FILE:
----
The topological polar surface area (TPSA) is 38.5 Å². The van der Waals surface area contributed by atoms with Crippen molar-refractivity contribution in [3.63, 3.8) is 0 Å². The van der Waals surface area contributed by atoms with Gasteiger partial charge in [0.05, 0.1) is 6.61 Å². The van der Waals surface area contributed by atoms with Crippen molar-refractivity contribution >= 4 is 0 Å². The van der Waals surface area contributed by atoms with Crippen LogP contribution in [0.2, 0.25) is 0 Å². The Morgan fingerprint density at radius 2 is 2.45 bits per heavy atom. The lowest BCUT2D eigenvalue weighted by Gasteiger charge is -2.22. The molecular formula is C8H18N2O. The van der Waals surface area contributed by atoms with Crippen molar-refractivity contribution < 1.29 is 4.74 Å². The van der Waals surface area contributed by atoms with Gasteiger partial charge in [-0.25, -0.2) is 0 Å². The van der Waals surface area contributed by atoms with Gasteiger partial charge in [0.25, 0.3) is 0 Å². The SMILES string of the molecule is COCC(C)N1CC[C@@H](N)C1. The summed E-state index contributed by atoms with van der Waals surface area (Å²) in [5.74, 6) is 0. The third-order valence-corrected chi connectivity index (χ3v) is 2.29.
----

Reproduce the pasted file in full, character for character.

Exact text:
The topological polar surface area (TPSA) is 38.5 Å². The van der Waals surface area contributed by atoms with Crippen molar-refractivity contribution in [3.63, 3.8) is 0 Å². The van der Waals surface area contributed by atoms with Gasteiger partial charge in [0.05, 0.1) is 6.61 Å². The van der Waals surface area contributed by atoms with Crippen molar-refractivity contribution >= 4 is 0 Å². The van der Waals surface area contributed by atoms with Crippen LogP contribution in [0.2, 0.25) is 0 Å². The Morgan fingerprint density at radius 2 is 2.45 bits per heavy atom. The lowest BCUT2D eigenvalue weighted by Gasteiger charge is -2.22. The molecular formula is C8H18N2O. The van der Waals surface area contributed by atoms with Crippen molar-refractivity contribution < 1.29 is 4.74 Å². The van der Waals surface area contributed by atoms with Gasteiger partial charge in [-0.25, -0.2) is 0 Å². The van der Waals surface area contributed by atoms with Gasteiger partial charge in [0.25, 0.3) is 0 Å². The SMILES string of the molecule is COCC(C)N1CC[C@@H](N)C1. The summed E-state index contributed by atoms with van der Waals surface area (Å²) in [5.74, 6) is 0. The third-order valence-corrected chi connectivity index (χ3v) is 2.29.